Interior Designer Sanna Flygare

Interior Designer Sanna Flygare

February 20th, 2024

In our exclusive interview with Sanna Flygare, the visionary interior designer behind Studio Flygare, we unravel the creative journey that led her from a background in textile engineering to the founding of her own design studio. Join me, Mathilda the founder of Juniper, and Sannas conversation where she shares her insights into the delicate art of blending Southern European influences with the simplicity of Scandinavian interiors, offering a glimpse into the magic that transforms bedrooms into serene retreats.

Sanna has a background as a textile engineer and worked within the fashion industry for 15 years, and it was when she began renovating her own home that her interest in interior design truly blossomed. Friends started seeking her help, and she felt it was something she wanted to explore further. So, she began studying remotely during her first parental leave five years ago.

When and how did you take the leap to become an entrepreneur and start Studio Flygare? I founded Studio Flygare four years ago, but it's only since last year that I took the plunge and dared to commit 100% of my time into only working with clients as an interior designer.

When creating a moodboard for a bedroom with Southern European influences, are there specific sources of inspiration you usually turn to?
Primarily nature, especially when it comes to the color palette. Traveling and visiting different hotels is incredibly inspiring, and I always come home with my phone filled with pictures of various details. Then, I spend a lot of time on Pinterest once I want to hone in on the details.

"Nature is an important source of inspiration, especially when it comes to the color palette. Traveling and visiting different hotels are also so inspiring, and I always come home with my phone full of pictures of various details."


How can one balance traditional Southern European design elements with Scandinavian interior style in the bedroom? Maintaining potentially whitewashed walls and wood on the floor and other details while adding earthy colors like terracotta, blue, green, and yellow, inspired by a sandy beach. If you want to use the classic patterned tiles, I suggest sticking to the same color palette to avoid overpowering the space.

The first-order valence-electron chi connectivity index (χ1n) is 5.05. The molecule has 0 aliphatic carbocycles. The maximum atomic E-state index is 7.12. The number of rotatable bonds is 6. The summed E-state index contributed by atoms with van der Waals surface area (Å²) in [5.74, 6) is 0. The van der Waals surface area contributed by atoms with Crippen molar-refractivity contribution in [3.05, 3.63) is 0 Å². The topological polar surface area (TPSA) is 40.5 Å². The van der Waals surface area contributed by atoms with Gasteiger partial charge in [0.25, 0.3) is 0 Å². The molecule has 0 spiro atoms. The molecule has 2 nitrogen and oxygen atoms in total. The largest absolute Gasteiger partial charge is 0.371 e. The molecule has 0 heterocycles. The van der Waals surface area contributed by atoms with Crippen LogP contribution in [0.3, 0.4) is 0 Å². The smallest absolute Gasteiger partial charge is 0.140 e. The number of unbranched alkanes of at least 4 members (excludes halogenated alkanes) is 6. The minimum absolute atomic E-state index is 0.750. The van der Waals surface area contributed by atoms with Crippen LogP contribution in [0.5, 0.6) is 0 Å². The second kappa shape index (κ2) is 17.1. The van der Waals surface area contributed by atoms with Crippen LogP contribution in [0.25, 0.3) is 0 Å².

Moodboards are a fantastic method for visualizing design concepts. Can you share your approach when creating moodboards? Since a moodboard describes the feeling, materials, and colors, I usually start by identifying the 'big' elements, such as accent colors, dark or light wood, etc. From there, I work with different shades to avoid it becoming too flat.

Moadboard Sanna Flygare for JuniperSanna created a moad bord for this interview:  See how she works with the big elements of wood and sand colors and how she ads a hint of green and blue in particular.

Are there specific details or materials in Southern European design that you believe create a sense of harmony and tranquillity in the bedroom? Materials like terracotta and colors like blue and green, known for their calming effects, combined with wood, which is also a crucial element in Scandinavian design.

How do you think about color choices for bedding when decorating a bedroom?
Because I believe in investing in high-quality bedding that will last for many years, I suggest a solid light color. It doesn't have to be white but should fit into the overall color palette of the bedroom.

Right now Sanna and her crew of handymen are working on a design for my eldest daughter's room and my hope is that we'll be working more with each other in the future. Sanna has this really amazing energy that draws you in! I can warmly recommend reaching out to Sanna if you are looking for support in renovating your Stockholm-home.

Follow Sanna on Instagram.

Mathilda and Sanna interview